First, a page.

6. What entrepreneur has inspired you the most for running your business and what makes them so special?
One characteristic I admire greatly is the ability to bounce back. The most inspirational stories are those who fall from great heights and climb back up even higher. I believe it is the defining trait for successful entrepreneurs. One such individual is definitely Steve Jobs. He built Apple from nothing, was ousted from his own company and went on to build Pixar. Whenever I fail, I remind myself that no fall can be greater than what Jobs had to endure.
7. What Vancouver celebrity/influencer would you most be excited to have as a member of the team and why?
It would be an honour to work with Ryan Holmes from Hootsuite. He spoke at one of my TEDx events back in 2011 where I had the chance to get to know him in person. Ryan is a fascinating entrepreneur and has truly escalated Vancouver’s reputation to whole new level. I am particularly impressed with how he leveraged the resources of Invoke Media to innovate through Invoke Labs, which eventually lead to the birth of Hootsuite. Constant innovation is something that excites me, and Ryan has proven very capable of such a feat.
8. If you could tell your younger self something what would it be?
Always be prepared to lose everything, no matter how great things seem to be. The business world is unpredictable. If you are not prepared for the worst, you will get knocked out by a sucker punch. Always have backup plans and alternatives, adaptation is the key to survival. Nothing remains the same, the market, the people, the competition, everything is in constant change. You must be watchful and flexible, always adapting and evolving. Take every challenge as an opportunity for growth.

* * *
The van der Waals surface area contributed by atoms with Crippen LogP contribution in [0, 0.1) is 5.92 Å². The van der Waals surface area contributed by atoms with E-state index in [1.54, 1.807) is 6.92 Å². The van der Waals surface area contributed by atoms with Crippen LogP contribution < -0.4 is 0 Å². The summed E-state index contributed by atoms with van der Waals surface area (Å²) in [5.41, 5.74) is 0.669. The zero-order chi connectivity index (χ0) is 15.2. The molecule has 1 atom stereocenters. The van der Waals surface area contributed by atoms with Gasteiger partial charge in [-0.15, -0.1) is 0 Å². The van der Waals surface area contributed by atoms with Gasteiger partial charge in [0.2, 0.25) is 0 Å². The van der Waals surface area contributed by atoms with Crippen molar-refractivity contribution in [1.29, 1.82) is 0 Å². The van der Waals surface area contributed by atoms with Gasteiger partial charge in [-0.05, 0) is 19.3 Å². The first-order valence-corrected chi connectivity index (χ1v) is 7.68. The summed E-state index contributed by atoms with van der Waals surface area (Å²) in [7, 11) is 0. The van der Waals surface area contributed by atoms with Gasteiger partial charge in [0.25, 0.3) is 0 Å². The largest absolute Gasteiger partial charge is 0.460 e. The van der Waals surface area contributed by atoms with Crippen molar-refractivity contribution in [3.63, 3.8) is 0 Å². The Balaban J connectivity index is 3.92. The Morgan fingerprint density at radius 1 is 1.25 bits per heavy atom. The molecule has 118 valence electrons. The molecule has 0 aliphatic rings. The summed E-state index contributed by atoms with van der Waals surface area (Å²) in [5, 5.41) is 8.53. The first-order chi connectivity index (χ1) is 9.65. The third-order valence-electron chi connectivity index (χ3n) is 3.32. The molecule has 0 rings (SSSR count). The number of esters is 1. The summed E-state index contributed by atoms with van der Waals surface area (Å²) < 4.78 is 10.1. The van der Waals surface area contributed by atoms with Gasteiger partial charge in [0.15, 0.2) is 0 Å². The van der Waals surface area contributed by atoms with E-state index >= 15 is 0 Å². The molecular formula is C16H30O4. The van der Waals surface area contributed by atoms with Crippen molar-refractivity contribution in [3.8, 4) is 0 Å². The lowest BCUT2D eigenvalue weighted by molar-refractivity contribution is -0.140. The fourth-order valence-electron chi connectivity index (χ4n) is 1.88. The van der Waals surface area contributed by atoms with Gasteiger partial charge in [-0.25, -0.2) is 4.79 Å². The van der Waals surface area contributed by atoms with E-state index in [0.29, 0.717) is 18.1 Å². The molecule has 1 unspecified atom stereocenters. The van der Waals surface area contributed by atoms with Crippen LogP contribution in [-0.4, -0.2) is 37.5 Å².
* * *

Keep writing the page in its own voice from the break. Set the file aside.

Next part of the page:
9. What are some accessible resources used and winning habits you have developed to learn and grow as an entrepreneur?
My winning habit for building successful businesses is to always deliver value. Not just to users, but to every single stakeholder. Always think of what you can do for your customers, employees, investors and partners. Keep personal benefits at the bottom of your list of priorities. Successful entrepreneurs generate value for all stakeholders. They create value for their customers, foster great workplaces for their employees, generate returns for their investors and bring opportunities for their partners
10. What’s your advice for current or future entrepreneurs?
Business is all about the people. Product, users, revenue, costs, competition, they’re all driven by people. Starting a successful business is all about managing those relationships. The stakeholders of a business are so far beyond just the owners. The recipe for a successful organization is the thoughtful management of relationships with employees, suppliers, buyers, investors, advisors, mentors, partners, users, influencers, reporters, lawyers, accountants and just about everyone involved. You can never neglect any member of the family.
*End of interview*
Covr is off to a hot start and it’ll be exciting to keep a pulse on their growth for 2014. It’s still quite early to tell which direction it will go but with the talent of Michael and his team, it’s fair to be optimistic. And who knows, this Top 24 Under 24 young Vancouver entrepreneur might be following the footsteps of another Vancouver native, the 22-year old Forbes 30 under 30 winner, Brian Wong – again, only time will tell.
*Vancouver Entrepreneurs is a weekly feature on the city’s most notable entrepreneurs and startups that are making a local and even a global impact. If you think your venture deserves to be on the series, send an email to paul(at)vancitybuzz(dot)com to explain why you’re a fit.